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Fearless After Cancer

You readily see the physical changes caused by cancer, but what goes on in your mind is just as noteworthy.
I am not sure exactly how or when it started, but somewhere in the midst of chemo, I noticed a change. Things that used to make me crazy no longer bothered me. Other things that I had thought so unimportant that they had been left perking away on the back burner for years suddenly came to a full boil. It was confusing. Between being overwhelmed by cancer and exhausted by treatment, my poor chemo brain couldn’t process whatever was happening, but it knew something was going on.

I kept chugging along, constantly juggling priorities and re-prioritizing them. After a while, I noticed a change in my attitude. I was no longer afraid of the little things in life. I didn’t care if I wore the wrong clothes or said something stupid in a meeting. After my last chemo, I spent a week in the hospital with neutropenia and had another two weeks of bed rest at home. I didn’t physically feel up to doing anything that required more exertion than breathing, but my brain clicked away as I lay there. By the time I started radiation, the transformation was complete. I had become fearless. In spite of the nasty burns on my chest and the pain they generated, radiation was a piece of cake compared to chemo. I had made it through chemo and I was going to make it through radiation just fine. I had faced off the Emperor of All Maladies and won the battle. I felt empowered beyond words and completely confident that I was going to win the war.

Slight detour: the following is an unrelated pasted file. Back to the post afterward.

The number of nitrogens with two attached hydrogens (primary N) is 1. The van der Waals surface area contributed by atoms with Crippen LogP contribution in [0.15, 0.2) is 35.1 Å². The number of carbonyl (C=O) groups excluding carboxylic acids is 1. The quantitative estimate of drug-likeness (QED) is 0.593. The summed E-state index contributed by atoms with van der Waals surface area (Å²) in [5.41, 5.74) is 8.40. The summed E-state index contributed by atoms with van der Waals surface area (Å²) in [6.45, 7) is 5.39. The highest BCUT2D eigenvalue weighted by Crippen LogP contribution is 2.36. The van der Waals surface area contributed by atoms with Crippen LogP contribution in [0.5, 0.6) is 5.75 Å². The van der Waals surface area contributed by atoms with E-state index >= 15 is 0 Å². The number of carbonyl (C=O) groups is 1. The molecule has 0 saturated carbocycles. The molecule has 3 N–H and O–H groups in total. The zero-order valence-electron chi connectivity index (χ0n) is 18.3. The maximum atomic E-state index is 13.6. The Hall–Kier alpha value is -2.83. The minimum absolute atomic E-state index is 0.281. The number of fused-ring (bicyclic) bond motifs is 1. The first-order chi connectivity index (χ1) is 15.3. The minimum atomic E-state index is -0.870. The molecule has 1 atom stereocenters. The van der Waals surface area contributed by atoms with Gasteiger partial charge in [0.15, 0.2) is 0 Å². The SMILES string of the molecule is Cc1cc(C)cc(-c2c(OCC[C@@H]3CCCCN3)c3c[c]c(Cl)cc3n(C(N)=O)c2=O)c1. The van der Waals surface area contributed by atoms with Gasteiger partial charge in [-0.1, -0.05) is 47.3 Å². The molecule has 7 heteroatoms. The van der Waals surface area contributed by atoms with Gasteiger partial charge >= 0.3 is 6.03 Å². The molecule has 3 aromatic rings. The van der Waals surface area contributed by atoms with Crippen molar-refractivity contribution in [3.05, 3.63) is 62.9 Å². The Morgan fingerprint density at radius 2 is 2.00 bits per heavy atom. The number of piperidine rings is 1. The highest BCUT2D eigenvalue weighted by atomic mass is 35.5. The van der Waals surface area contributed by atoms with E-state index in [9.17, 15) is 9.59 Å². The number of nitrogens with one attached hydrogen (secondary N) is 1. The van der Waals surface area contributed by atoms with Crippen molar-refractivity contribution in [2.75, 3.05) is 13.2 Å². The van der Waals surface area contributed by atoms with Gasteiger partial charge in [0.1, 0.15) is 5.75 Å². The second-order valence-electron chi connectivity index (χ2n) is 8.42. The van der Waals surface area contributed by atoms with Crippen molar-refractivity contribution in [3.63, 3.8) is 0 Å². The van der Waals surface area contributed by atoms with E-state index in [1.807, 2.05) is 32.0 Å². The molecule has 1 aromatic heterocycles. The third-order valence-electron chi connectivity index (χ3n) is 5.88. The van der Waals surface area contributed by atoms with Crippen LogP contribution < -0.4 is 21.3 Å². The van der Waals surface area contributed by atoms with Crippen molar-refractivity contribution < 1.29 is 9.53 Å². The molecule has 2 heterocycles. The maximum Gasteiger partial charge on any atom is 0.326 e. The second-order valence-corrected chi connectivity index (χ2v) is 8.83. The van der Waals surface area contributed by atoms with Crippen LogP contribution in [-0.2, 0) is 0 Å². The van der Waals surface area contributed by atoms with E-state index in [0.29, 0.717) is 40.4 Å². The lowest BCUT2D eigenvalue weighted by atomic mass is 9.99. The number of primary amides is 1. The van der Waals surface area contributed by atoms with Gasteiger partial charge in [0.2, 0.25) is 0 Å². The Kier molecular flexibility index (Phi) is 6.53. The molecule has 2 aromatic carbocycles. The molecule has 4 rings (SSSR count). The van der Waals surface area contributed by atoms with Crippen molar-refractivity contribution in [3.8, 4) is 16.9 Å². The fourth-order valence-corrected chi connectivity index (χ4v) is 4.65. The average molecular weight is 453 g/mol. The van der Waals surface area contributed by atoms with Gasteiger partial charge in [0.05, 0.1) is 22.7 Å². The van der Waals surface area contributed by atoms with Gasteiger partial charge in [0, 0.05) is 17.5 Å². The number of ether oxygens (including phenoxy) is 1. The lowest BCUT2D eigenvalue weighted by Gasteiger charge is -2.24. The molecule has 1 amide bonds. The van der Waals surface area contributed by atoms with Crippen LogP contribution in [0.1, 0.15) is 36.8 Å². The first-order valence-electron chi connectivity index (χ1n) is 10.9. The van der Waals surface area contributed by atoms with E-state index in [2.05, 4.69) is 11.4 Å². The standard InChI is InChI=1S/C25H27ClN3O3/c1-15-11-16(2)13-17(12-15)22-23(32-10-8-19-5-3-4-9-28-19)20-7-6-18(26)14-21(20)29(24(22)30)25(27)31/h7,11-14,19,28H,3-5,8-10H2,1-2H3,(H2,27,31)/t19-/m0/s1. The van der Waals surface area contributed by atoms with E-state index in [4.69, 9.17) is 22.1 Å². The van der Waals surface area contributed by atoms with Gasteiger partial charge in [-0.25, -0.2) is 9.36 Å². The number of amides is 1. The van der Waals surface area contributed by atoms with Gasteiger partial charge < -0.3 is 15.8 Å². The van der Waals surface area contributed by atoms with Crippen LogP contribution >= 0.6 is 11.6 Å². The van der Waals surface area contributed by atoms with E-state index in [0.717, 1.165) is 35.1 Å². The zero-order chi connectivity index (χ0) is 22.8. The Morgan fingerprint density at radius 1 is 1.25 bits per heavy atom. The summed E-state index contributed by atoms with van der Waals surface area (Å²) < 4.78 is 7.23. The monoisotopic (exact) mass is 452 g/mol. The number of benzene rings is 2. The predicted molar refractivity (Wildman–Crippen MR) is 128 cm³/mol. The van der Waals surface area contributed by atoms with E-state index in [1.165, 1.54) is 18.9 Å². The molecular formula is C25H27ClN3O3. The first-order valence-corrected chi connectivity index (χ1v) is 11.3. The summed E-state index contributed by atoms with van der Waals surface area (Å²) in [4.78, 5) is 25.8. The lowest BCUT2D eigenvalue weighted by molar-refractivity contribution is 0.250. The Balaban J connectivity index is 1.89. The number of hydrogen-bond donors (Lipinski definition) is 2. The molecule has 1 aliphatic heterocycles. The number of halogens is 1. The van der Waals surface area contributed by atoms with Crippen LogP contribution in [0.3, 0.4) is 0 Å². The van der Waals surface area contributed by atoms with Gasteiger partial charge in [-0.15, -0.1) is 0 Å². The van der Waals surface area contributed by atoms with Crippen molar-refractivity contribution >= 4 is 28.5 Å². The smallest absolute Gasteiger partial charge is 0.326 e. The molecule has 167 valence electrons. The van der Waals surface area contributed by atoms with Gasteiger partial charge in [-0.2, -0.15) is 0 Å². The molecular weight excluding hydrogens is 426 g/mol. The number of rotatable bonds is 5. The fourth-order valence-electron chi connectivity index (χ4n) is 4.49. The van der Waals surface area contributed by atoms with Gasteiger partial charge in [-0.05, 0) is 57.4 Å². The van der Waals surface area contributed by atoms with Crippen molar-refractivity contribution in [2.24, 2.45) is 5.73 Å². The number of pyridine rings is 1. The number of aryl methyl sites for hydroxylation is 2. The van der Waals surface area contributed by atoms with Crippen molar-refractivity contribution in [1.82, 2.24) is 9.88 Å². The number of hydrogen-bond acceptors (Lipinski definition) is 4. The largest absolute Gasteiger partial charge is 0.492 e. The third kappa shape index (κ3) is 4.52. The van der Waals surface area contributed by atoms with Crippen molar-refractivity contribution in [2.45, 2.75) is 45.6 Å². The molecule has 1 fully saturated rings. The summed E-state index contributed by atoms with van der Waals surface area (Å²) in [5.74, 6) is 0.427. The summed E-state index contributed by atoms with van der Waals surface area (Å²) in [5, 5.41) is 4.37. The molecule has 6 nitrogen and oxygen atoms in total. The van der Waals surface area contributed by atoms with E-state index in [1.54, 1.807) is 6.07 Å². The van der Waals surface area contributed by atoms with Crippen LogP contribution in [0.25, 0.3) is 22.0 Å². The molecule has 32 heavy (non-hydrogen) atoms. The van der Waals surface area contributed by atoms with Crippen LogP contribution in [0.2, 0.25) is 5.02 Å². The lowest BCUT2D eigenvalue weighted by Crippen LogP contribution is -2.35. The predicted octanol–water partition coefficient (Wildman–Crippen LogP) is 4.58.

Five is the magic number. Whether or not we consciously count the days, we all are shooting for five years. From the get-go, I knew in my heart that I was going to make it, and I did. I could exhale, finally. I wanted to do something to mark this milestone even if it existed only in my head. I spoke to the hairdresser who has been covering up my post-chemo gray these last years. We bleached my hair pink for the month of October for breast cancer awareness.  I admit, I turned a few heads with shocking pink hair. It’s certainly not something you see every day. I am not sure I would do it again, but I was ready for it then, and I think a part of me needed to do it.

Talk about this article with other patients, caregivers, and advocates in the Breast Cancer CURE discussion group.
In July 2011 Barbara Carlos was diagnosed with stage 3 breast cancer. A resident of Hawaii, she works in administrative support at a college and has retirement as her career goal. Music keeps her sane, as side effects of chemo and radiation linger. Overweight since childhood, she keeps trying to lose the estrogen-laden fat that her cancer loves.
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